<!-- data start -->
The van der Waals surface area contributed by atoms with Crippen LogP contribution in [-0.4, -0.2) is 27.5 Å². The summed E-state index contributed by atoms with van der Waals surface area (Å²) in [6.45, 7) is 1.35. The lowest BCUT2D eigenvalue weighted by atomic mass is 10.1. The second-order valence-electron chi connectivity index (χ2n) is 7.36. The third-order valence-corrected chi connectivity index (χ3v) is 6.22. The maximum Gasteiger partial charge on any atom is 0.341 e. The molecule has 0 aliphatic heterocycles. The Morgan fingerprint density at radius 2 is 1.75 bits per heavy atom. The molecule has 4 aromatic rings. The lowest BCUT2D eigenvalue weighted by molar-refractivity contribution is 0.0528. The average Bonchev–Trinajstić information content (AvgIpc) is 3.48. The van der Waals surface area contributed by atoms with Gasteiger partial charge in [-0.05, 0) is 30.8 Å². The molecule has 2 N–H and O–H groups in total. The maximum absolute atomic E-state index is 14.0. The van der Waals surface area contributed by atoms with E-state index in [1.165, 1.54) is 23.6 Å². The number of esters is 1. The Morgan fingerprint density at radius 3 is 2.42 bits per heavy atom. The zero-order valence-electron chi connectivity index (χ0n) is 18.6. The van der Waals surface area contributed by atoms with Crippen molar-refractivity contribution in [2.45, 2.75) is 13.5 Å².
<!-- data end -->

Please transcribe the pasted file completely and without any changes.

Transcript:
The van der Waals surface area contributed by atoms with Crippen LogP contribution in [-0.4, -0.2) is 27.5 Å². The summed E-state index contributed by atoms with van der Waals surface area (Å²) in [6.45, 7) is 1.35. The lowest BCUT2D eigenvalue weighted by atomic mass is 10.1. The second-order valence-electron chi connectivity index (χ2n) is 7.36. The third-order valence-corrected chi connectivity index (χ3v) is 6.22. The maximum Gasteiger partial charge on any atom is 0.341 e. The molecule has 0 aliphatic heterocycles. The Morgan fingerprint density at radius 2 is 1.75 bits per heavy atom. The molecule has 4 aromatic rings. The lowest BCUT2D eigenvalue weighted by molar-refractivity contribution is 0.0528. The average Bonchev–Trinajstić information content (AvgIpc) is 3.48. The van der Waals surface area contributed by atoms with Gasteiger partial charge in [-0.05, 0) is 30.8 Å². The molecule has 2 N–H and O–H groups in total. The maximum absolute atomic E-state index is 14.0. The van der Waals surface area contributed by atoms with E-state index in [1.165, 1.54) is 23.6 Å². The number of esters is 1. The Morgan fingerprint density at radius 3 is 2.42 bits per heavy atom. The zero-order valence-electron chi connectivity index (χ0n) is 18.6. The van der Waals surface area contributed by atoms with Crippen molar-refractivity contribution in [2.45, 2.75) is 13.5 Å².